Photo: Yasukuni shrine honors Japan's war dead, including 14 class-A WW II war criminals
"... Right-wing forces in Japan are trying to overturn the verdict of the Tokyo trial of the war criminals and challenge the world order after WWI. ..."
VIENNA, Jan. 7 (Xinhua) -- No European politicians dare to defy world opinion by prostrating themselves before Adolf Hitler and other war criminals, in sharp contrast to Japanese leaders' worship of a controversial war-linked shrine, the Chinese ambassador to Austria said.
Japanese Prime Minister Shinzo Abe's year-end visit to the Yasukuni shrine, which honors Japan's war dead, including 14 class-A war criminals in World War II, seriously damaged the political basis of relations between Tokyo and its neighbors, Zhao Bin said in an article carried on Tuesday by the Austrian daily Wiener Zeitung.
He added that although nearly seven decades have passed since the end of WWII, Japan has constantly tore on the wounds of the victim countries.
"It is hard to imagine that politicians of Europe dared to worship Adolf Hitler and other war criminals today," Zhao said, noting that Germany's determination to bring all Nazi criminals to justice has not only enabled its reconciliation with the victim countries, but also opened the door for peace in Europe.
On the contrary, right-wing forces in Japan are trying to overturn the verdict of the Tokyo trial of the war criminals and challenge the world order after WWII, said the Chinese envoy.
BEIJING, Jan. 7 (Xinhua) -- Everyone is entitled to a dream. But Japanese Prime Minister Shinzo Abe seems to be having a dangerous one that may drag Japan toward a nationalist dead end and risk jeopardizing regional stability.
In a New Year message, Abe reaffirmed his resolve to revise the country's pacifist constitution written after Japan's defeat in WWII. By revising the war-renouncing constitution, Abe aims to lift the ban on the right to exercise collective self-defense, making it possible for Japan to wage war. Full story
NEW YORK – Prime Minister Shinzo Abe’s recent visit to war-linked Yasukuni Shrine has damaged Japan’s already strained ties with China and South Korea, who say his action shows that Tokyo remains unrepentant about its militarist past.
In an interview, Gerald Curtis, a veteran Japan scholar at Columbia University, described Japan’s ties with China and South Korea as “worrisome,” with the “history issue” an underlying factor.
He advised Japan to “take pride in admitting what you’re not proud of,” just like other countries that have re-evaluated their pasts, including the United States, where schools address uncomfortable truths about issues such as the treatment of Native Americans, the segregation era and the Vietnam War.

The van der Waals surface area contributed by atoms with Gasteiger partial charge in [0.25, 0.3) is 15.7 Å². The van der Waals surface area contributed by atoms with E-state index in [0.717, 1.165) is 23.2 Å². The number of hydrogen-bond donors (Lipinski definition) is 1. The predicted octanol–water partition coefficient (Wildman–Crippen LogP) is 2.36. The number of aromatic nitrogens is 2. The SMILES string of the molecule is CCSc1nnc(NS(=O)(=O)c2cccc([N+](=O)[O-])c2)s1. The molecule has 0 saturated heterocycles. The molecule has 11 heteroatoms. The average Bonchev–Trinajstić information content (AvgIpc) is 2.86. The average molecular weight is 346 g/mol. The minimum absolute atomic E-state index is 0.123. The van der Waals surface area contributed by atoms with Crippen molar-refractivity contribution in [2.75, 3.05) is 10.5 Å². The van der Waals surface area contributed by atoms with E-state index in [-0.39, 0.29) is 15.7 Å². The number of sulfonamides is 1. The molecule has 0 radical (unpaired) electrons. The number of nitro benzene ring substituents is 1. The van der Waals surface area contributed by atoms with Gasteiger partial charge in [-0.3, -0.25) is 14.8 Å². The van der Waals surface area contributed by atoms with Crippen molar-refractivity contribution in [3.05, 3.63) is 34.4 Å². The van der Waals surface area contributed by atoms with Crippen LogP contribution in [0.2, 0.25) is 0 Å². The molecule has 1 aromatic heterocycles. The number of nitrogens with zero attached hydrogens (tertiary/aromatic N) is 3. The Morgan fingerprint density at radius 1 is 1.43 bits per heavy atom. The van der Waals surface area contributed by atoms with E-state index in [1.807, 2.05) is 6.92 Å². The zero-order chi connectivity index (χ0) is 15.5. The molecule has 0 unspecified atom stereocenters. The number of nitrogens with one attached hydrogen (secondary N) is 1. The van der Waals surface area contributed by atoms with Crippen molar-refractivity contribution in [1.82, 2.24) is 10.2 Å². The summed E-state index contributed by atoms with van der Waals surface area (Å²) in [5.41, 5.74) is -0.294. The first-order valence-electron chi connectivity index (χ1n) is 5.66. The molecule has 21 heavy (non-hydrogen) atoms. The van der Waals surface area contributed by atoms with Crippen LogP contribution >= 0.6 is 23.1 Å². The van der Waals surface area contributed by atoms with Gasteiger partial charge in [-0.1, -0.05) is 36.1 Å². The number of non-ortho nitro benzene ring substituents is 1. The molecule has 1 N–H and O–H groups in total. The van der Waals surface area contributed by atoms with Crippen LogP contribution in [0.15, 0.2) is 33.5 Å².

“This history issue, you can’t just say it doesn’t matter or there’s nothing Japan can do, Japan has to do something,” Curtis said.
Nearly 70 years after World War II, this question, he said, is “more controversial now than it ever has been in the postwar period” and there is now “all this anger directed against Japan.” ... Full story
SEOUL, Jan. 2 (Xinhua) -- South Korea's top diplomat repeated his condemnation of Japanese politicians for their visit to the controversial war shrine, describing the visit as a big stumbling block to peace and cooperation in the region.
"As seen in the Japanese Prime Minister Shinzo Abe's recent visit to the Yasukuni Shrine, the history-revisionist attitude of Japan's political leadership brought isolation upon itself and served as a big stumbling block to peace and cooperation in Northeast Asia," Foreign Minister Yun Byung-se said in his New Year's message on Thursday. Full story
BEIJING, Dec. 30 (Xinhua) -- Four days after Japanese Prime Minister Shinzo Abe's visit to the controversial Yasukuni Shrine, disappointment and condemnation over his reckless move are still mounting.
Singapore on Sunday expressed its regrets over Abe's visit, fearing that his act "is likely to evoke further negative feelings and reactions in the region." Full story
BEIJING, Dec. 28 (Xinhua) -- Japanese Prime Minister Shinzo Abe's visit to the notorious Yasukuni Shrine in Tokyo that honors Japan's war dead including convicted war criminals in World War II is but a flagrant denial of the just trials of Japanese warmongers guilty of crimes against humanity.
Abe on Thursday visited the war shrine, which has been seen as a symbol of Japan's past militarism as it enshrines 14 Class-A WWII war criminals.